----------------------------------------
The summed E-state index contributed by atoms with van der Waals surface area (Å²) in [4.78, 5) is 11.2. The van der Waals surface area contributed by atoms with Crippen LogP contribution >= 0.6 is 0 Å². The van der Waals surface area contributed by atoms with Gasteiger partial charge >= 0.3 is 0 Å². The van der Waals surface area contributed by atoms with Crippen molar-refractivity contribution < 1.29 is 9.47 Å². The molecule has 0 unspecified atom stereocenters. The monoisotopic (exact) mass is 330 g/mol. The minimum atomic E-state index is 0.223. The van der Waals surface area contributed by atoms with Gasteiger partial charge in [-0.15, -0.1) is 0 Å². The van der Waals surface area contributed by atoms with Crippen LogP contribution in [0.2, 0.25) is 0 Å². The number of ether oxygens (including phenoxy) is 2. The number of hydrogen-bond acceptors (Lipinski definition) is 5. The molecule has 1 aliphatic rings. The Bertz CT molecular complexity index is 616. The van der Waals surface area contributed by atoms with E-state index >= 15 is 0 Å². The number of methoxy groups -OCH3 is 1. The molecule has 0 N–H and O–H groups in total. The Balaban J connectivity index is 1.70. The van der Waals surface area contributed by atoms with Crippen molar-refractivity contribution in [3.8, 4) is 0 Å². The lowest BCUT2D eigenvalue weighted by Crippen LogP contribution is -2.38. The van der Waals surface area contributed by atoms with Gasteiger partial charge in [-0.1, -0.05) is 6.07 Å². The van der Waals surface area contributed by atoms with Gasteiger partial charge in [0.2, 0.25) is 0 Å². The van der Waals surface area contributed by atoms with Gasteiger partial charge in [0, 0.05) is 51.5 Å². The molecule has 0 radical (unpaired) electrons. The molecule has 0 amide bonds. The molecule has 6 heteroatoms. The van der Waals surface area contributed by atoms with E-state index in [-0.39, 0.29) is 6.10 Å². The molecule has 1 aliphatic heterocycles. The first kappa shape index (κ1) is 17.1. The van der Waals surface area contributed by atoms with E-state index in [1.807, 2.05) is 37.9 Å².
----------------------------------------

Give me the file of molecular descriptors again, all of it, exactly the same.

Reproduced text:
The summed E-state index contributed by atoms with van der Waals surface area (Å²) in [4.78, 5) is 11.2. The van der Waals surface area contributed by atoms with Crippen LogP contribution >= 0.6 is 0 Å². The van der Waals surface area contributed by atoms with Gasteiger partial charge >= 0.3 is 0 Å². The van der Waals surface area contributed by atoms with Crippen molar-refractivity contribution < 1.29 is 9.47 Å². The molecule has 0 unspecified atom stereocenters. The monoisotopic (exact) mass is 330 g/mol. The minimum atomic E-state index is 0.223. The van der Waals surface area contributed by atoms with Gasteiger partial charge in [-0.15, -0.1) is 0 Å². The van der Waals surface area contributed by atoms with Crippen LogP contribution in [0.2, 0.25) is 0 Å². The number of ether oxygens (including phenoxy) is 2. The number of hydrogen-bond acceptors (Lipinski definition) is 5. The molecule has 1 aliphatic rings. The Bertz CT molecular complexity index is 616. The van der Waals surface area contributed by atoms with E-state index >= 15 is 0 Å². The number of methoxy groups -OCH3 is 1. The molecule has 0 N–H and O–H groups in total. The Balaban J connectivity index is 1.70. The van der Waals surface area contributed by atoms with Crippen molar-refractivity contribution in [3.8, 4) is 0 Å². The lowest BCUT2D eigenvalue weighted by Crippen LogP contribution is -2.38. The van der Waals surface area contributed by atoms with Gasteiger partial charge in [-0.1, -0.05) is 6.07 Å². The van der Waals surface area contributed by atoms with Gasteiger partial charge in [0.2, 0.25) is 0 Å². The van der Waals surface area contributed by atoms with Gasteiger partial charge in [0, 0.05) is 51.5 Å². The molecule has 0 radical (unpaired) electrons. The molecule has 0 amide bonds. The molecule has 6 heteroatoms. The van der Waals surface area contributed by atoms with E-state index in [-0.39, 0.29) is 6.10 Å². The molecule has 1 aliphatic heterocycles. The first kappa shape index (κ1) is 17.1. The van der Waals surface area contributed by atoms with E-state index in [1.807, 2.05) is 37.9 Å².